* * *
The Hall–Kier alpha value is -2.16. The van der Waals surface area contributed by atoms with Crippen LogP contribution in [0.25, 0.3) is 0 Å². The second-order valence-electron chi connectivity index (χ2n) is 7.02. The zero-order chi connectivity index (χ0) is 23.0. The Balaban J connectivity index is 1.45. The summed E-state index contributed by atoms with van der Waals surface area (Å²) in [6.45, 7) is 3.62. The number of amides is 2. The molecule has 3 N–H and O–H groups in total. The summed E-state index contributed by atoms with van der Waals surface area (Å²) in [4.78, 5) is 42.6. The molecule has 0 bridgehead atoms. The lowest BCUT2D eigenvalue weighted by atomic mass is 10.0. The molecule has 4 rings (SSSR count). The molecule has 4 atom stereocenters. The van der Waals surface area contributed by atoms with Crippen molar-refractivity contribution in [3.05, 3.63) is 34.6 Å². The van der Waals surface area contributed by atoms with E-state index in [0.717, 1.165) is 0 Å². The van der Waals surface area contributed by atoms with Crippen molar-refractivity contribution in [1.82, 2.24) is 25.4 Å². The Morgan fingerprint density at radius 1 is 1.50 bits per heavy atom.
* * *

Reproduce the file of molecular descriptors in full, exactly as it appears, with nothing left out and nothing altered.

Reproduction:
The Hall–Kier alpha value is -2.16. The van der Waals surface area contributed by atoms with Crippen LogP contribution in [0.25, 0.3) is 0 Å². The second-order valence-electron chi connectivity index (χ2n) is 7.02. The zero-order chi connectivity index (χ0) is 23.0. The Balaban J connectivity index is 1.45. The summed E-state index contributed by atoms with van der Waals surface area (Å²) in [6.45, 7) is 3.62. The number of amides is 2. The molecule has 3 N–H and O–H groups in total. The summed E-state index contributed by atoms with van der Waals surface area (Å²) in [4.78, 5) is 42.6. The molecule has 0 bridgehead atoms. The lowest BCUT2D eigenvalue weighted by atomic mass is 10.0. The molecule has 4 rings (SSSR count). The molecule has 4 atom stereocenters. The van der Waals surface area contributed by atoms with Crippen molar-refractivity contribution in [3.05, 3.63) is 34.6 Å². The van der Waals surface area contributed by atoms with E-state index in [0.717, 1.165) is 0 Å². The van der Waals surface area contributed by atoms with Crippen molar-refractivity contribution in [1.82, 2.24) is 25.4 Å². The Morgan fingerprint density at radius 1 is 1.50 bits per heavy atom.